By the time you read this, our hot new Guitar Shorty CD, Watch Your Back and our disc of never-before-released Hound Dog Taylor gems, Release The Hound, will both be in the stores (and at www.alligator.com). For all of you who like your blues with raw, unvarnished intensity and power, both these discs are guaranteed to satisfy! And if you like your blues with a touch of soul, you’ll be happy to know that the Godfather of Austin Blues, W.C. Clark, is back in the studio. He’s working on a new collection of tunes that features Texas blues and shuffles, classic-style soul and his own chilling R&B ballads. We’re planning a late June release.
The last few months have been tough ones for me and for the blues. You lost three vital members of the blues community, and I lost three old friends. A.C. Reed, one of the blues’ premier saxophonists, songwriters and a beloved, larger-than-life personality died of cancer at the age of 77. Bob Greenlee, the creator and guiding light of Kingsnake Records and Studios, producer and champion of artists like Kenny Neal, Lucky Peterson, Rufus Thomas, Noble Watts, Ace Moreland, Ernie Lancaster and dozens more, was lost to cancer. He was 59. And, back in November, Lois Ulrey, longtime Chicago blues fan and publisher of the short-lived but fine magazine Magic Blues, succumbed to heart failure at the age of 58.
A.C. was one of the first bluesmen I met when I came to Chicago. He was already a fixture on the scene then, having cut his own local hit singles (many of them cleverly written originals) and played with everyone in town, including a long stint with Buddy Guy & Junior Wells. His wry, dry sense of humor made him a great guy to hang out with, and his big, warm and ‘less is more’ solos marked him as a true bluesman. In 1977, when I (very) suddenly needed a player to join Son Seals on a European tour, I called A.C. There was literally no time for rehearsal, and A.C. learned all the songs and horn arrangements from a tape while on the plane. He and Son walked onto the bandstand in Paris (opening for B.B. King) and A.C. played the songs perfectly; he was that much of a professional. A.C. stuck with Son for a couple of years, including an appearance on Son’s Live And Burning album. And he was part of that disastrous train wreck in Norway in 1978 when the band and I were forced to become the rescue party. A.C. stood for almost an hour chest-deep in freezing cold water, helping complete strangers to safety. He wasn’t only a good musician; he was a good man.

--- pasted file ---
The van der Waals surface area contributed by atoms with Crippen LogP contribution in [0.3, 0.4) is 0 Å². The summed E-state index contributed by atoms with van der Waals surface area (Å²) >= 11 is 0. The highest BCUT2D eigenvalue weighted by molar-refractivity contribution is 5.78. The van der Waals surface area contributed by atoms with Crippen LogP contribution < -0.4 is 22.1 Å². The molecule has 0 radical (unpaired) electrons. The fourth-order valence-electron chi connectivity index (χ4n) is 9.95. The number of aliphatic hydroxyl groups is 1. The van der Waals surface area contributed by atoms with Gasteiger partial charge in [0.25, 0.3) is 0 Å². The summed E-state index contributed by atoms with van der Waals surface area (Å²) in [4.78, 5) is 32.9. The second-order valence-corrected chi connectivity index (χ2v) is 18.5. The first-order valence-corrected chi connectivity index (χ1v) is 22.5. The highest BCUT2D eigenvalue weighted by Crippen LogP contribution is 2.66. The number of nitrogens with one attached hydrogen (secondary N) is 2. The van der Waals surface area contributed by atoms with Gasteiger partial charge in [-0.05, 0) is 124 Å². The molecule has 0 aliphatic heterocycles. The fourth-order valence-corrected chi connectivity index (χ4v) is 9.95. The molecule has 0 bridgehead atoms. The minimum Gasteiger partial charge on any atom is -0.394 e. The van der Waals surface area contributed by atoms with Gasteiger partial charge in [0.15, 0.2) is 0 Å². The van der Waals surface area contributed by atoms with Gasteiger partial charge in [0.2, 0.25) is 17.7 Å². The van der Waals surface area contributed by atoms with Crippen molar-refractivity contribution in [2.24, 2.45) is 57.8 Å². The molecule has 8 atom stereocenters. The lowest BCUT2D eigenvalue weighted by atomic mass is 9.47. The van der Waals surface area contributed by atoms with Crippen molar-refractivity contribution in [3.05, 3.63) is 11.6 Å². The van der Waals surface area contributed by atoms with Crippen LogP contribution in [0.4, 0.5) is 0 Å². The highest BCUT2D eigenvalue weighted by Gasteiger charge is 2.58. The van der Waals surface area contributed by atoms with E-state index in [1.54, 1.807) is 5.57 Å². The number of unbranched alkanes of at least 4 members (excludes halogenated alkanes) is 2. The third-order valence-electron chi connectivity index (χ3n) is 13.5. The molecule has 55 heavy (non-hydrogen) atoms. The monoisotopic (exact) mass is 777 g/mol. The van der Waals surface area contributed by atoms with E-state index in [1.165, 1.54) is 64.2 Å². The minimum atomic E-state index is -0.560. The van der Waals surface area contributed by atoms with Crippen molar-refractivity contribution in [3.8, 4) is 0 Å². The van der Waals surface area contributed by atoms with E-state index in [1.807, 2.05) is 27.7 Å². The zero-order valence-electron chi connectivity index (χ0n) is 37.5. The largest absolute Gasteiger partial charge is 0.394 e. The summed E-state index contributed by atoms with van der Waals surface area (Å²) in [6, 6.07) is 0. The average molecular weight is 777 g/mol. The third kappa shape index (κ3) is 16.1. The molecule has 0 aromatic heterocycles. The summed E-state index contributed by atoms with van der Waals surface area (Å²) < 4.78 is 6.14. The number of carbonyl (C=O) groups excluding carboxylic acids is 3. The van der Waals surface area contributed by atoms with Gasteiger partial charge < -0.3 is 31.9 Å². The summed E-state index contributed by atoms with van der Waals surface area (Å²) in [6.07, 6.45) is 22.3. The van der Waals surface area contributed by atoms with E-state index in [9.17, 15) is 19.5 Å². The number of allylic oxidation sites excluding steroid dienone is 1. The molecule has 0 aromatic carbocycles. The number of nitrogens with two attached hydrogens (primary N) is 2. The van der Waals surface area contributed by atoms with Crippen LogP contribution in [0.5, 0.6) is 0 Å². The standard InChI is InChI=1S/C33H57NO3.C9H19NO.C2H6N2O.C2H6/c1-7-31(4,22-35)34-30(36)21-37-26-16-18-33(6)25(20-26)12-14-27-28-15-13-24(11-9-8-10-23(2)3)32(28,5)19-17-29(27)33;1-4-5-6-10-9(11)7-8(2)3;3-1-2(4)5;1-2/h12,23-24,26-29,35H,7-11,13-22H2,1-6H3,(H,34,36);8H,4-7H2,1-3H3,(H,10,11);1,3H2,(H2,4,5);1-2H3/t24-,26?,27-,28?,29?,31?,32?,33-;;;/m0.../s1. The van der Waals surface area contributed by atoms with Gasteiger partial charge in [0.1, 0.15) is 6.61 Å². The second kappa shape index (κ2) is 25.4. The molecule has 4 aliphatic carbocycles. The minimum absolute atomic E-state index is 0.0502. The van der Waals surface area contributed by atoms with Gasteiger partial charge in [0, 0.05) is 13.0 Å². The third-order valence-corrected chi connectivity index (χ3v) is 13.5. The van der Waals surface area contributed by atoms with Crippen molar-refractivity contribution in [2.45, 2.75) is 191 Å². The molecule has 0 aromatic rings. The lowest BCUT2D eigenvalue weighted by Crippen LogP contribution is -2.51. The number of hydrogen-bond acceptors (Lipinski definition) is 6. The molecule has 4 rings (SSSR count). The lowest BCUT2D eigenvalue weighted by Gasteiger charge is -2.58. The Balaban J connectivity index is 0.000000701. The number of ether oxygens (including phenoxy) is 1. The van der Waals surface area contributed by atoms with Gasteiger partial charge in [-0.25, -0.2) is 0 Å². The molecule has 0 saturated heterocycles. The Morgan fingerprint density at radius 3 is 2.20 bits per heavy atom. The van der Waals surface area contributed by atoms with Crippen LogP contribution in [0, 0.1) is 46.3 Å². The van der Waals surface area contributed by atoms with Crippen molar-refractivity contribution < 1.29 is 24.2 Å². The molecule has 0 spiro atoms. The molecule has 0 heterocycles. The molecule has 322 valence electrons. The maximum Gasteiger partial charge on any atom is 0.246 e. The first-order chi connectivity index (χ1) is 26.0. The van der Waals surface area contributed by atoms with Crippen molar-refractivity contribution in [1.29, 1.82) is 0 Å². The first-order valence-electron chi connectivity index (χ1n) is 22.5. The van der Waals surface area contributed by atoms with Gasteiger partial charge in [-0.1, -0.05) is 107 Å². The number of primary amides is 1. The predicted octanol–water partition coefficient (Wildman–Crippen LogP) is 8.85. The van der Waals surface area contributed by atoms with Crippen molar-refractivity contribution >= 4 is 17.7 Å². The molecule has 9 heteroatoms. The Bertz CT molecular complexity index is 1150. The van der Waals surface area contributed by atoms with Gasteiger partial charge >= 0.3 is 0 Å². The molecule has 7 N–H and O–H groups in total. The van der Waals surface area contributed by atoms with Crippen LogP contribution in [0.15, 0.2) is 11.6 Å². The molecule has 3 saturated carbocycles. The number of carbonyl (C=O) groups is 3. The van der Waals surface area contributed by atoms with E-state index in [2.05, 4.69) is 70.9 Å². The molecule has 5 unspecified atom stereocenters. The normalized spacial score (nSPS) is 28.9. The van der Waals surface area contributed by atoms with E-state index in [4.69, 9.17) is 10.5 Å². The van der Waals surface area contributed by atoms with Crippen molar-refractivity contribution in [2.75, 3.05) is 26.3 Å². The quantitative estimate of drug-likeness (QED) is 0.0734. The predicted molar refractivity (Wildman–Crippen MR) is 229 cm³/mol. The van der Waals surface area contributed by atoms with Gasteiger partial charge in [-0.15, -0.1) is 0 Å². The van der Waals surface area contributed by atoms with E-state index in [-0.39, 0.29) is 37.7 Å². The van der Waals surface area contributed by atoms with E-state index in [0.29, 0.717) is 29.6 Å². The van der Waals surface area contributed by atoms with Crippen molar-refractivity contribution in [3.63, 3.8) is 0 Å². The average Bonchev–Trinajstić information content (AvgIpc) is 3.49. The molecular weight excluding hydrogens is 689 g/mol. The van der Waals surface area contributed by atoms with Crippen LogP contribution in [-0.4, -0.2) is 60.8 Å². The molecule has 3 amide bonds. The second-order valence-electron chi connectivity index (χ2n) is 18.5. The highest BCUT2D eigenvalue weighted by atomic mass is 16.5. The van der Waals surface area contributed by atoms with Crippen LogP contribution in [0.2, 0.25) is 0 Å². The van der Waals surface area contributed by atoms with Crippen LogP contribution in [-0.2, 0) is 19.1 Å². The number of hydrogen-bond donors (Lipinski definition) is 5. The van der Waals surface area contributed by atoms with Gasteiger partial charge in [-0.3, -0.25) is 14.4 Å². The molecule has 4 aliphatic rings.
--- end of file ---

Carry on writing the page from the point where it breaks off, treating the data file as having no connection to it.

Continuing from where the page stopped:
When Albert Collins signed with Alligator at the end of the 70’s, I ‘matchmade’ the two of them and A.C. joined the Iceman for half a dozen years, as a featured soloist and show opener. He played on four of Albert’s classic albums. After leaving Albert, A.C. struck out on his own, leading the Spark Plugs and producing his own albums featuring his excellent songwriting, full of his self-deprecating humor. Alligator released I’m In The Wrong Business! (nothing could have been further from the truth) back in 1987. A.C. was a great musician, a great guy, and an irreplaceable member of the blues community.
Lois Ulrey was one of those blues fans that hung out at the Jazz Record Mart in my early Chicago days. She was a fan, a photographer, a writer, and one of those dedicated people who would go anywhere, at anytime, in any neighborhood (no matter how dangerous) to hear a good blues band. In the early 90’s, she founded Magic Blues. It never got much distribution, but the quality of writing was really good, and she gave her beloved Chicago blues excellent coverage. I hadn’t seen her in years, but she was one of many blues fans who truly gave back to the musicians.
There’s so much to say about Bob Greenlee —producer, musician, songwriter, label owner, friend— that it will have to wait for next time.